Whether you’re the employer or an employee, you need to put meaning into work.
In the developed world in the 21st century, work has a strong emotional and social purpose.
We use it to connect to our personal potential and also to contribute to our wider society. And, yet, how much space is there for this to happen in today’s workplace?
We have job descriptions, competencies and roles all created with good intent, which is to tell us what to do and how to do it. But where is the space to personalize our role and shape how we deliver it?
The danger is that we really are viewing people and individuals as human resources impersonal assets to be aggregated, rather than people to be managed and led.
Employees increasingly need their work to have meaning a vital benefit provided by our notion of reason. And whether you’re the employer or an employee, you need to put meaning into work.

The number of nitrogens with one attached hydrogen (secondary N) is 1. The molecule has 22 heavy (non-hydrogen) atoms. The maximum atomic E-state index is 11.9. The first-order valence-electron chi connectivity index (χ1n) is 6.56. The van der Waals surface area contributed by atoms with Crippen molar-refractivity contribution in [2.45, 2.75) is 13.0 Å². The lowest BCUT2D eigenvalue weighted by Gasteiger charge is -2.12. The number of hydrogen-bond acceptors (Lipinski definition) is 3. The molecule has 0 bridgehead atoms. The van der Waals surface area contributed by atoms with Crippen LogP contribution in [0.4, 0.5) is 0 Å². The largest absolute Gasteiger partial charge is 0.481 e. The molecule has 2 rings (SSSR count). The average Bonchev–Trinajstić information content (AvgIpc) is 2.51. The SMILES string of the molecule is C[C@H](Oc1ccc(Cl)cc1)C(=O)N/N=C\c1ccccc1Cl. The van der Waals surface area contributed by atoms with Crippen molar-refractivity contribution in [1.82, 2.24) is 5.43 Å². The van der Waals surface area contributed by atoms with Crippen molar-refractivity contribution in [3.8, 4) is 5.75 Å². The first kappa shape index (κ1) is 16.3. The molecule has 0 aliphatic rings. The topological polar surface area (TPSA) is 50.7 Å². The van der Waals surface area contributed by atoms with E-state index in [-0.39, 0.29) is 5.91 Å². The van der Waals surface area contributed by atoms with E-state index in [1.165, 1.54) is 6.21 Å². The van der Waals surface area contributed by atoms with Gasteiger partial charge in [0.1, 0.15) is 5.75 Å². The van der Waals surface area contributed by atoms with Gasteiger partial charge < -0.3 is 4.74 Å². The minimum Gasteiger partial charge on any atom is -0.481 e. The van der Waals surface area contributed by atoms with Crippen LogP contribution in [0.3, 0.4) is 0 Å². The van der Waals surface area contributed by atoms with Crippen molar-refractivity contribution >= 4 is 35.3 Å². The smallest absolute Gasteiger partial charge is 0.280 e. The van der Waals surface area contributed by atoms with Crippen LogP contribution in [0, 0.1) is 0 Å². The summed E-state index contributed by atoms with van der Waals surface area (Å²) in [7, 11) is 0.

What is meant by meaning of work?
Meaning, of course, is a highly personal and subjective notion. It differs among individuals and at different life stages. Writers in this area have identified a number of factors influencing how individuals derive meaning from work.
These can be summarized as:
- The significance that work brings to our sense of identity.
- The orientation we have toward work, especially how we achieve our personal values; these may vary from autonomy to social advancement.
- The balance we are able to achieve between work and other important aspects of our lives, such as family and friends.
We might move through each of these areas of importance as our careers progress or simply be motivated by one. The key is understanding how work becomes meaningful to each individual.
Next- The 6 Factors to Make Work Meaningful